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Articles Tagged with new york probate attorney

One of the more unique present day aspects of estate planning comes from the very mobile and connected nature that many people who need estate planning have. Many people will not just move across countries for their jobs but across borders. Globalization has brought the world closer together but added another layer of complexity for when it comes to protecting and planning for assets. A citizen of the United States needs to know what law governs taxation and their estate for their income, assets and holdings both in the United States and abroad.

Taxation Is Everywhere

Despite what many may believe, U.S. citizens and resident aliens are subject to U.S. income and estate tax on their worldwide assets. It does not matter what country those assets might be in, the income and assets must be reported. In fact, U.S. Citizens working overseas and foreign citizens considered residents of the United States must file reports with the IRS if the total value of their foreign financial accounts exceeds $10,000 at any time during the year. U.S. citizens who are officers or directors in a foreign corporation who own more than 10 percent of the foreign corporation must also report ownership.

PROBATE IS UNAVOIDABLE

It is a fact of life that we can never plan for the worse case scenario and there is always risk in anything you do. The law recognizes this special risk, at least in part, in wrongful death lawsuits. In order for a wrongful death action to proceed, a party must apply to the Surrogate’s Court to act as the personal representative of the estate. In essence, that person must stand in the shoes of the deceased for purposes of the wrongful death action. Any and all settlement or award monies must pass through the probated estate under the jurisdiction of the Surrogate’s Court. This can present special issues if you already have a will, but no trust or other legal device to bypass the probate process and your estate is close to the estate tax exemption threshold. The federal estate tax exemption is currently set at $5.45 million dollars.

Anything above the Federal exemption is taxed at a heavy 40 percent. New York’s estate tax exemptions are changing and will continue to change until 2019 when it will match the Federal government’s exemption amounts. After 2019 there is an added problem with New York’s estate tax exemption; specifically, if the entirety of the estate exceeds the exemption amount by five percent, the entirety of the exemption is forfeited and the entire estate is taxed. That means that if your estate is say, for example, 120 percent of the exemption amount, the entirety of your estate will be taxed under New York rates. At the same time, 20 percent of your estate will be taxed at 40 percent. It is important to note the difference between the exemption amount and the taxable rate.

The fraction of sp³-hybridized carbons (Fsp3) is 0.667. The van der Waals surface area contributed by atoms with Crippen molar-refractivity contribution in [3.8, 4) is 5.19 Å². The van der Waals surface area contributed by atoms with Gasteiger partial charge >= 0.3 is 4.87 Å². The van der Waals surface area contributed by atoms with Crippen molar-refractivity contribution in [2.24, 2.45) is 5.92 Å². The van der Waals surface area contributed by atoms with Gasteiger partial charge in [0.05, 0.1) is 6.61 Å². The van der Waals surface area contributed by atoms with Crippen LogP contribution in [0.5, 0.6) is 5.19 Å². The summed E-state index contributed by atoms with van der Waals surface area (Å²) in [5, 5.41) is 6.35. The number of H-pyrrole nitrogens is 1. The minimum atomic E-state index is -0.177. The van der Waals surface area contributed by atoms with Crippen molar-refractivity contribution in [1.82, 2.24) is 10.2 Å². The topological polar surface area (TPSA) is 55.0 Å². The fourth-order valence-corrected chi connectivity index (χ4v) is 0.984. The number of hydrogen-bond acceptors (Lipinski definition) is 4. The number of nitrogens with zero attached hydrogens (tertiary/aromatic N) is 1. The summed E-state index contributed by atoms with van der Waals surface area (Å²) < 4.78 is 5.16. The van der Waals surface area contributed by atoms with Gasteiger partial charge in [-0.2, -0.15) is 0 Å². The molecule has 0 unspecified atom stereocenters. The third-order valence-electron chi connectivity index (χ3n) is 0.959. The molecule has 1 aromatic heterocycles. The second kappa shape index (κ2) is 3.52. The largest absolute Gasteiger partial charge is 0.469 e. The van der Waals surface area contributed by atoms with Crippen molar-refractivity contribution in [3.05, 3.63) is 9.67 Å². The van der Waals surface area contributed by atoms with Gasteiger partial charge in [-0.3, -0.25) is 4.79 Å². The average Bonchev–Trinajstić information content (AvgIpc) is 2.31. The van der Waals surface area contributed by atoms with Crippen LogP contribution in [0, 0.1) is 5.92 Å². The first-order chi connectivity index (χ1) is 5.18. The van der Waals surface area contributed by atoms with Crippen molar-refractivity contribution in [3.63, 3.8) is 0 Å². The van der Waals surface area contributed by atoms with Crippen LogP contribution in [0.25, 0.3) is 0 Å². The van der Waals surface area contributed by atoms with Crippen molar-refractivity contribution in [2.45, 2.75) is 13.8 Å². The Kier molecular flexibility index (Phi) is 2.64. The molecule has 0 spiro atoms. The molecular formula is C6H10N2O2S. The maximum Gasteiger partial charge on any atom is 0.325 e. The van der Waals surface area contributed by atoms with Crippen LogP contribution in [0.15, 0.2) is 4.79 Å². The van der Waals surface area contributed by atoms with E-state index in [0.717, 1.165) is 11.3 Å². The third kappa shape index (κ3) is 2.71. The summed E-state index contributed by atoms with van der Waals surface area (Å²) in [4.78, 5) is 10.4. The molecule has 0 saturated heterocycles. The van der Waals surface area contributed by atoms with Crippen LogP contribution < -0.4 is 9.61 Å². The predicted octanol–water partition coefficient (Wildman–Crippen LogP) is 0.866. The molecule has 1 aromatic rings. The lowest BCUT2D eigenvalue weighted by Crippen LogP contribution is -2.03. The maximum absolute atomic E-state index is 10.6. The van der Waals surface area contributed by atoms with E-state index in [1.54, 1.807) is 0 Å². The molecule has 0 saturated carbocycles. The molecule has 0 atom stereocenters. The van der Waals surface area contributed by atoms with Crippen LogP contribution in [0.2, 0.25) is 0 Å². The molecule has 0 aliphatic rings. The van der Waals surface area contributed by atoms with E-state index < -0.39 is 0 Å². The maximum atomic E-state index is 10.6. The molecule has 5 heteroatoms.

The death of a loved one is an especially traumatic event. Lives can be upended and surviving family members and friends can be left feeling lost and confused about how to carry on. This is especially true when the death occurs suddenly or under tragic circumstances. Unfortunately, the law does not provide grief-stricken family and friends much time to mourn their loss before important work must be done. This important work involves admitting the deceased’s estate to probate and then administering that estate.

        In New York and elsewhere, an individual who dies with a will or similar document in place is said to die testate. If a person does not have such a document in place, the person dies intestate.

  •         Dying Testate: If the deceased left a will, the first step of administering the estate involves probating the will, or proving the will’s validity. Usually this involves simply introducing the will into the appropriate court. Once the will has been probated, the executor or administrator named in the will is tasked with carrying out the wishes of the deceased as expressed in the will, settling any lawful debts the deceased must pay, and providing an accounting or report to the court showing that the deceased’s assets were dispersed according to the terms of the will.
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